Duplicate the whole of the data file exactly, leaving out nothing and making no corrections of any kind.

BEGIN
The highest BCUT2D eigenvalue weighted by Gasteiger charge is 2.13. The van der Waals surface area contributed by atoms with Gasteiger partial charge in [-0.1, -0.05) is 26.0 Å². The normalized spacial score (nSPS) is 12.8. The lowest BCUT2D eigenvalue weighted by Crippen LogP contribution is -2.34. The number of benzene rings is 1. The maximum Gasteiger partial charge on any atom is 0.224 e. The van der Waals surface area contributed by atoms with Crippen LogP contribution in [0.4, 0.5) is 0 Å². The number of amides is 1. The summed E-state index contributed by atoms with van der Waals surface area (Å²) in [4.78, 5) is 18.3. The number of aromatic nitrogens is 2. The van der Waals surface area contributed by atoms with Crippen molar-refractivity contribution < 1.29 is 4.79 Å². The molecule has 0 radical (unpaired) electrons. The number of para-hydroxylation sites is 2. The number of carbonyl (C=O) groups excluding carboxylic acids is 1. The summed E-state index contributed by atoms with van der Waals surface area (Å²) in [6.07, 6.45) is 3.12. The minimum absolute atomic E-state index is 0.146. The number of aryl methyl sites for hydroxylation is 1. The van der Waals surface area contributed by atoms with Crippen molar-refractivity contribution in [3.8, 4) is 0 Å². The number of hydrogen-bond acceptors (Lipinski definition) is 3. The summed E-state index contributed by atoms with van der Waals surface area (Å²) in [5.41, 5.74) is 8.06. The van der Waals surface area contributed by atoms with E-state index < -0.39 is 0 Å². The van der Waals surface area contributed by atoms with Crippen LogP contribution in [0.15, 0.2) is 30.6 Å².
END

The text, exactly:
The highest BCUT2D eigenvalue weighted by Gasteiger charge is 2.13. The van der Waals surface area contributed by atoms with Gasteiger partial charge in [-0.1, -0.05) is 26.0 Å². The normalized spacial score (nSPS) is 12.8. The lowest BCUT2D eigenvalue weighted by Crippen LogP contribution is -2.34. The number of benzene rings is 1. The maximum Gasteiger partial charge on any atom is 0.224 e. The van der Waals surface area contributed by atoms with Crippen LogP contribution in [0.4, 0.5) is 0 Å². The number of amides is 1. The summed E-state index contributed by atoms with van der Waals surface area (Å²) in [4.78, 5) is 18.3. The number of aromatic nitrogens is 2. The van der Waals surface area contributed by atoms with Crippen molar-refractivity contribution < 1.29 is 4.79 Å². The molecule has 0 radical (unpaired) electrons. The number of para-hydroxylation sites is 2. The number of carbonyl (C=O) groups excluding carboxylic acids is 1. The summed E-state index contributed by atoms with van der Waals surface area (Å²) in [6.07, 6.45) is 3.12. The minimum absolute atomic E-state index is 0.146. The number of aryl methyl sites for hydroxylation is 1. The van der Waals surface area contributed by atoms with Crippen molar-refractivity contribution in [3.8, 4) is 0 Å². The number of hydrogen-bond acceptors (Lipinski definition) is 3. The summed E-state index contributed by atoms with van der Waals surface area (Å²) in [5.41, 5.74) is 8.06. The van der Waals surface area contributed by atoms with E-state index < -0.39 is 0 Å². The van der Waals surface area contributed by atoms with Crippen LogP contribution in [0.15, 0.2) is 30.6 Å².